Israel's Colonial War

International Socialist Review, March / April 2002


After the September 11 attacks, the Israeli government escalated its violence against Palestinians to the level of open warfare. It claims it has a right to do whatever it takes to "fight terrorism." Prime Minister Ariel Sharon, a war criminal responsible for the bloody 1982 massacres at Sabra and Shatila, is now openly calling for a war policy aimed at inflicting as much damage as possible on the Palestinian population, legitimizing mass killing.

"We must cause them losses, casualties!" he exclaimed in early March. Sharon's stated policy now is to smash the Intifada and then make "peace." "They must first be hit hard.... Only after they are beaten will we be able to hold talks."

Last fall, the Bush administration gave Sharon a yellow light. Believing that Arab opinion had to be placated to win support for his "war on terrorism," Bush announced his heretofore secret support for a Palestinian state. Yet, after the U.S. overthrew the Taliban government in Afghanistan, the administration determined that it didn't have to worry about Arab opinion anymore. So Bush gave Sharon the green light: You fight your "terrorists," we'll fight ours.

Liberals who chided Bush for not being "more involved" in the Middle East have it all wrong. The administration didn't abandon the peace process because of narrow-mindedness or head-in-the-sand ignorance. On the contrary. It agrees with Sharon's escalation. The U.S. supplies Israel's Apache helicopters and F-16 fighter planes, underwriting Israel's repression. The U.S. has defended Israel's right to assassinate Palestinians they accuse of terrorism and to use "preemptive" attacks on Palestinians.

Yet the U.S. is also concerned about whether Sharon's policy of escalation will work. Hence Secretary of State Colin Powell's reaction to Sharon's early March pronouncements: "If you declare war on the Palestinians and think you can solve the problem by seeing how many Palestinians can be killed, I don't know if that leads us anywhere." He also added a warning to Palestinian Authority head Yasser Arafat, saying that he "has to do more, can do more, and must do more" to call a halt to attacks on Israeli targets.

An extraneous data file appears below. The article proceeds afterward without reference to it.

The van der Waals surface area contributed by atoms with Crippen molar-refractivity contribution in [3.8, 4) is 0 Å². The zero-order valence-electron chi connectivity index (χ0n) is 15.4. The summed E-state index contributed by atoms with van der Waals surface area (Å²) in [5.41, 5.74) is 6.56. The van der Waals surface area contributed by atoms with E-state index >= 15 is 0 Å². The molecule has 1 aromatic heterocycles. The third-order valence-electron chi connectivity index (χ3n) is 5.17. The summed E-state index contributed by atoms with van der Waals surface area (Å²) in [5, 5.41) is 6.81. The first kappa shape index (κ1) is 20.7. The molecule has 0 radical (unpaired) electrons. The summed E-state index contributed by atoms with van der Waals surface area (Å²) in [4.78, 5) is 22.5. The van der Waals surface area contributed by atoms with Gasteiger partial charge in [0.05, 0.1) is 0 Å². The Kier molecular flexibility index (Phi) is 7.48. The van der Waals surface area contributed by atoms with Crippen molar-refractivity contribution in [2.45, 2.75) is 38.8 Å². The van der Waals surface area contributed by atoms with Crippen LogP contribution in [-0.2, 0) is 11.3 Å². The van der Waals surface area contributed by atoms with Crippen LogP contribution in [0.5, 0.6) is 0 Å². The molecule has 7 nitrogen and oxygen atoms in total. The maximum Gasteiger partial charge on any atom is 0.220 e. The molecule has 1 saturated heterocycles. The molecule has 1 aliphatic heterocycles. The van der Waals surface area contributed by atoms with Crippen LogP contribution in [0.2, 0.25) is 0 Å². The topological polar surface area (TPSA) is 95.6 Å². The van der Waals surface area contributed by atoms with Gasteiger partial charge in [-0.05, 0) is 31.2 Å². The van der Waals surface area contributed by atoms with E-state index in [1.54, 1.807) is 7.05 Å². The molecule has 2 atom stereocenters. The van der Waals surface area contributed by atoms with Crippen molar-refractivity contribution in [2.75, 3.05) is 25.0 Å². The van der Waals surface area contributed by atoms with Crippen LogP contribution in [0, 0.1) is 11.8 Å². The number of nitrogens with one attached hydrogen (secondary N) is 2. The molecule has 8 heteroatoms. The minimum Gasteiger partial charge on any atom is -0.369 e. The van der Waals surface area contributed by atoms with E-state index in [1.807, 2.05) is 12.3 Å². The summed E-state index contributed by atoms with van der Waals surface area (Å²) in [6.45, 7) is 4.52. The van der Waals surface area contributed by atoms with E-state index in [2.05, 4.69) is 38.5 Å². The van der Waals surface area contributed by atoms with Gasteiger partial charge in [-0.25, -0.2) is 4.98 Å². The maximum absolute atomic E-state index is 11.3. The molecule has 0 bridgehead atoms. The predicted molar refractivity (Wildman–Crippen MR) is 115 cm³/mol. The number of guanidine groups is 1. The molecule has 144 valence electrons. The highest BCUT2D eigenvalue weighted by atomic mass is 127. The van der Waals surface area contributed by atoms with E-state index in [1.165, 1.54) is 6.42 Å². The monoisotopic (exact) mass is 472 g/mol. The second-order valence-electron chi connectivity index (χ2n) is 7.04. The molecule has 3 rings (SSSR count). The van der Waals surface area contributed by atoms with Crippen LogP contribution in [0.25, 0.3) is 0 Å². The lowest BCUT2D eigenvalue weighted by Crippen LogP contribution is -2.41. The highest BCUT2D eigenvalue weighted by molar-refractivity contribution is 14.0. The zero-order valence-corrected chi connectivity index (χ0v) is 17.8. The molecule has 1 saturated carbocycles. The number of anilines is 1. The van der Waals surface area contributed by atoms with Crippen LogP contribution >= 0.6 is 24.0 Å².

Bush then announced his decision to send Special Envoy Anthony Zinni back to the region to broker another cease-fire and round of talks. The U.S. wants a "peace" agreement that ends the Intifada in order to get on with the business of winning Arab support for an attack on Iraq. That's why Zinni departed for a "peace mission" at the same time that Vice President Cheney toured the region druming up support for a war mission.

In late February and early March, Israel sent soldiers and tanks into the largest Palestinian refugee camp in the West Bank, the Balata camp in Nablus, where 20,000 people live in only one square mile, and into a camp in Jenin. Britain's Guardian newspaper described in detail how Israel quickly

killed around 30 Palestinians, and sowed fear and panic as soldiers went from house to house by smashing their way through the walls.... Palestinian witnesses...described how Apache helicopters peppered homes with machine-gun fire.

After invading the refugee camps, Israeli F-16 warplanes fired rockets into Bethlehem and Ramallah.

The continuing Israeli occupation is the central fact of life for Palestinians-a fact that is essential to understanding the conflict. The Israeli assaults make "normal" life for Palestinians impossible. The Israelis used the 1993-2000 period of the Oslo accords to carve up the West Bank and Gaza with Jewish-only settlements, military checkpoints, and Jewish-only bypass roads. Palestinians who avoid the checkpoints to conduct their daily lives risk being shot for "breaking the rules."

"Yesterday at this spot, the Israelis shot eight young men, six of whom were under the age of 18. One was 12," New York Times reporter Chris Hedges wrote about his trip to Gaza, published in Harpers magazine.

This afternoon, they kill an 1 I-year-old boy, Ali Murad, and seriously wound four more, three of whom are under 8. Children have been shot in other conflicts I have covered ...but I have never before watched soldiers entice children like mice into a trap and murder them for sport.